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Thursday, June 13, 2024
The Observer

Course explores the psychology of alcohol culture in media

Spring 2020 marked the introduction of a new Film, Television and Theatre (FTT) and psychology course “Drunk on Film: The Psychology of Storytelling with Alcohol and its Effects on Alcohol Consumption.” Currently in its fifth semester, the course has become increasingly popular among students of all majors for its uniquely intriguing content and takeaways. 

The course is co-taught by FTT professor Ted Mandell and psychology professor Anré Venter. Combining the studies of film and psychology, it is an integration course many students seek to add to their curriculum. 

The course encourages students to question the culture of alcohol consumption, specifically the ways it is cultivated through media such as film. 

Venter said the goal of the course is not to tell students not to drink but rather to encourage them to question how they are drinking and why.

“So the big question is, ‘Why do students drink the way that they do?’” Mandell said. “The story we’ve been sold since we were kids in Disney films or Budweiser ads is that drinking is all about community and that it brings you friends, romance, sex, status.” 

Venter said students are asked to think about the effects of media and discuss how alcohol is present even in the movies we watch earliest in life.

“Take ‘Beauty and the Beast,’ when Gaston gets turned down by Belle, he gets drunk. Many people don’t remember this scene,” Venter said. “We make the mistake that if we don’t remember such media from our childhood, it won’t shape our attitude when, in reality, it all does.”

Students in the course watch around 20 movies and read “Quit Like a Woman” by Holly Whitaker, a book that looks at today’s drinking culture and the road to quitting addiction. When Mandell and Venter reached out to Whitaker regarding their course and her book, she gave full support. 

Venter pointed out the psychological perspective on the matter, highlighting how storytelling is a very important social phenomenon. 

“The moment you share a story with other people, it makes it much more real in many ways,” he said. “It’s like the idea of a therapy session where people are articulating their emotions, and when you discuss it with them and think about it, you gain emotional and intellectual insight.”

Comparable to opening up in therapy, students are encouraged to share personal insights and stories during class discussions. The course takes place on Zoom, an adjustment made by Venter and Mandell upon seeing an increase in participation when the course took place online in spring 2020.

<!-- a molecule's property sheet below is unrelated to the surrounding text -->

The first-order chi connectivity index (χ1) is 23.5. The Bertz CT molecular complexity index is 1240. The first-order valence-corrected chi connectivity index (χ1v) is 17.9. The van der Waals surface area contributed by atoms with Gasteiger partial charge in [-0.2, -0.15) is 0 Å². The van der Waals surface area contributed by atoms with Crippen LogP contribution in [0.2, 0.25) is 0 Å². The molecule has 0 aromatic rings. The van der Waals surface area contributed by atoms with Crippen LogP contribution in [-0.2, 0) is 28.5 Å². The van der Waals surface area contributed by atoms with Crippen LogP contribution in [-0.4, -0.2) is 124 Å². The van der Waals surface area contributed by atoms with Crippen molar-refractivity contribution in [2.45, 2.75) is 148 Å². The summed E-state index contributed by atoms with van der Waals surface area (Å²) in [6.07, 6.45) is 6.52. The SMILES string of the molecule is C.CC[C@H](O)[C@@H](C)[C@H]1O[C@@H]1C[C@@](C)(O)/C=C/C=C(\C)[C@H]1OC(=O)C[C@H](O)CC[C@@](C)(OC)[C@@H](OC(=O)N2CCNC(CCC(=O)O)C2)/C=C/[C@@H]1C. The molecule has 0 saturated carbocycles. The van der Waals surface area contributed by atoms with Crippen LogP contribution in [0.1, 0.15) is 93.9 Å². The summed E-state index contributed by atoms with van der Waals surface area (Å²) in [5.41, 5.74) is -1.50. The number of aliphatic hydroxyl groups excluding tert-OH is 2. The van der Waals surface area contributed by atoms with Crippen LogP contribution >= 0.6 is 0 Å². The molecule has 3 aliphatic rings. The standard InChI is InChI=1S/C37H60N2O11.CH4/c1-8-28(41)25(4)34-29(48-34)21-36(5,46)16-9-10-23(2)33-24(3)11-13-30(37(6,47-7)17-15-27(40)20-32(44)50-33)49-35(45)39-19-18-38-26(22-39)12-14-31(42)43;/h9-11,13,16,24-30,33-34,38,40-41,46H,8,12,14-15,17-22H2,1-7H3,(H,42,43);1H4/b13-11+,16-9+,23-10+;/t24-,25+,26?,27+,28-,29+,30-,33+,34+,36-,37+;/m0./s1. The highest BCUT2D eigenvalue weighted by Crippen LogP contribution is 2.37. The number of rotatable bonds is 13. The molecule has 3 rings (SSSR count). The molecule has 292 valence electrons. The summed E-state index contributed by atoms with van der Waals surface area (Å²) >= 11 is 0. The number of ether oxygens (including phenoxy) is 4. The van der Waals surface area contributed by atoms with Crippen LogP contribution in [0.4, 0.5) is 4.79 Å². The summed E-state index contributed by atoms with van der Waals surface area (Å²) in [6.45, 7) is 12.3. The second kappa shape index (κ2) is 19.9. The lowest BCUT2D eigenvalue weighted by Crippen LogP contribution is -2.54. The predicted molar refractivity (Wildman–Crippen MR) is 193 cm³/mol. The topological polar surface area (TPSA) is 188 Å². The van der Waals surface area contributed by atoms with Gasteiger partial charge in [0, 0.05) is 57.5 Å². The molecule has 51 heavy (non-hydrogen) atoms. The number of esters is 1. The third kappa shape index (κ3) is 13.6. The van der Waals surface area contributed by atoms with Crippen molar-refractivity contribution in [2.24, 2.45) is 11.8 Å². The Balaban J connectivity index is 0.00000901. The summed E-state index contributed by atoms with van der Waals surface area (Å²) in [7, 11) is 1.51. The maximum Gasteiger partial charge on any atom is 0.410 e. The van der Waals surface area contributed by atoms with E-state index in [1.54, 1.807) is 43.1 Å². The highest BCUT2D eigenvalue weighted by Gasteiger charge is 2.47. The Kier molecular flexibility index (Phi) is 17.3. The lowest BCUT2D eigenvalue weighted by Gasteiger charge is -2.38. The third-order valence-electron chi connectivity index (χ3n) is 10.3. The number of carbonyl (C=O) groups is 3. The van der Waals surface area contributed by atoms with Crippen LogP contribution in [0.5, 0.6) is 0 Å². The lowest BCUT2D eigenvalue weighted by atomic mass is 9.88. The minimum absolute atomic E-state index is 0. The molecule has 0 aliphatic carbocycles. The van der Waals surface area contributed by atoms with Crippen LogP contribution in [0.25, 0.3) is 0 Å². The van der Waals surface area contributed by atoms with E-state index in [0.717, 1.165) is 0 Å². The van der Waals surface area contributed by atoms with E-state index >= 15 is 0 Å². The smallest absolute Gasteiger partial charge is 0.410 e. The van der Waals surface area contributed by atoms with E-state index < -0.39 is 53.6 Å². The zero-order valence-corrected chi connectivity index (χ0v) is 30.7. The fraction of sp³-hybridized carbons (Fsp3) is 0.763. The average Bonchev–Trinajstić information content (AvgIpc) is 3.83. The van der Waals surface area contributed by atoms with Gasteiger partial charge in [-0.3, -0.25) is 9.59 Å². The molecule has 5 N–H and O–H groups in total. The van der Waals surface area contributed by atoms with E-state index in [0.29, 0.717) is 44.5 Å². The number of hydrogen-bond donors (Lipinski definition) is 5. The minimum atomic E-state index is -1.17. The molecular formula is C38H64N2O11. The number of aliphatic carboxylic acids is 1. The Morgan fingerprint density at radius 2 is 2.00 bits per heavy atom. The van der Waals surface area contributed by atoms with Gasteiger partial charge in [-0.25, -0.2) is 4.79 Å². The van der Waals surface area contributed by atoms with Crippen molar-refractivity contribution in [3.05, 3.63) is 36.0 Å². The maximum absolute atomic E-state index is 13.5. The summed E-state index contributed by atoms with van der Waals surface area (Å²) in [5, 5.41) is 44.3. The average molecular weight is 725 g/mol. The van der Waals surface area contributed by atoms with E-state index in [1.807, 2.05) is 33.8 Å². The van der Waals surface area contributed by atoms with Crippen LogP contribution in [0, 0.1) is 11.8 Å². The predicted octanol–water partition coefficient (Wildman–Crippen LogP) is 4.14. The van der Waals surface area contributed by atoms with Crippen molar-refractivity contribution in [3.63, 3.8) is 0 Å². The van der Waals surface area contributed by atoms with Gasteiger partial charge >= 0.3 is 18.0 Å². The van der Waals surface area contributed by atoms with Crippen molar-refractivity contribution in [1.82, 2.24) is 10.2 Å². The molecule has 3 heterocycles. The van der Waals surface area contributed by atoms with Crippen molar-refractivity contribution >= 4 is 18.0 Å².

“It was interesting because the course started out in person, and halfway through the semester, we went online,” Mandell said. “What we found was that when students are online and in Zoom, we feel that they are more willing to open up and talk about issues like this than when we are together in the classroom. Fortuitously, that worked out for us, and that’s how the class blossomed.” 

Senior Kiki Carney, who took the course last year, agreed that online learning works well for this particular course.

“I think Zoom cultivates a more informal environment, and students feel more comfortable as they are in their own dorm room or apartment,” she said.

Mandell discussed the spectrum of different experience levels with alcohol among students in the course.

“We have students that are non-drinkers. That’s another aspect of college culture. Why is it that the non-drinkers are the outsiders? Is it possible to be the non-drinker and be socially accepted?” he said. “Think about all the wellness initiatives taken up on campus with exercises and diets. We promote all these things wellness-wise, but at the same time, binge drinking seems to be promoted on tailgate weekends.” 

Venter described the dangers of binge drinking’s normalization among college students. 

“If during the four years at college you become a habitual binge drinker on Thursday, Friday, Saturday nights, you’re making a mistake if you’re thinking that when you graduate you’ll stop this behavior,” he said. “There is this belief among students that you can’t be an alcoholic in college. We’ve normalized this drinking.” 

At the end of the course, many students feel they have gained the insight to take a step back and reevaluate their approach to drinking culture. Students often also look at media and analyze films from a new perspective. 

“​Students are allowed to think, say and share anything they want regarding their views on the specific topic, and no one is judged or ridiculed for holding certain beliefs,” Carney said. “This course transformed and changed how I perceive the college drinking culture.”

Students taking the course can expect weekly assigned films and readings along with five reflections and a final paper. 

In comparison to its class of 20 students during its first semester, there are around 200 enrolled in the course this semester. However, Venter and Mandell expect to begin limiting the class size. The course is taught during both spring and fall semesters as well as during the summer. 

Libby O’Brien, who is currently a teaching assistant for the course, described Mandell and Venter’s co-teaching as a “power duo.”

“It is one of the best classes taught at Notre Dame, and I believe everybody takes on a very different perspective after taking the class,” she said. “Although I know most people won’t necessarily stop drinking because of the things they learn in the class, I do believe that they benefit from the reflections because they become self-aware of why they drink, how much they drink and what could happen to them as a result.”

The article previously referred to the course as a Film, Television and Theatre (FTT) course. The course is cross-listed for both the FTT and psychology departments. The Observer regrets this error.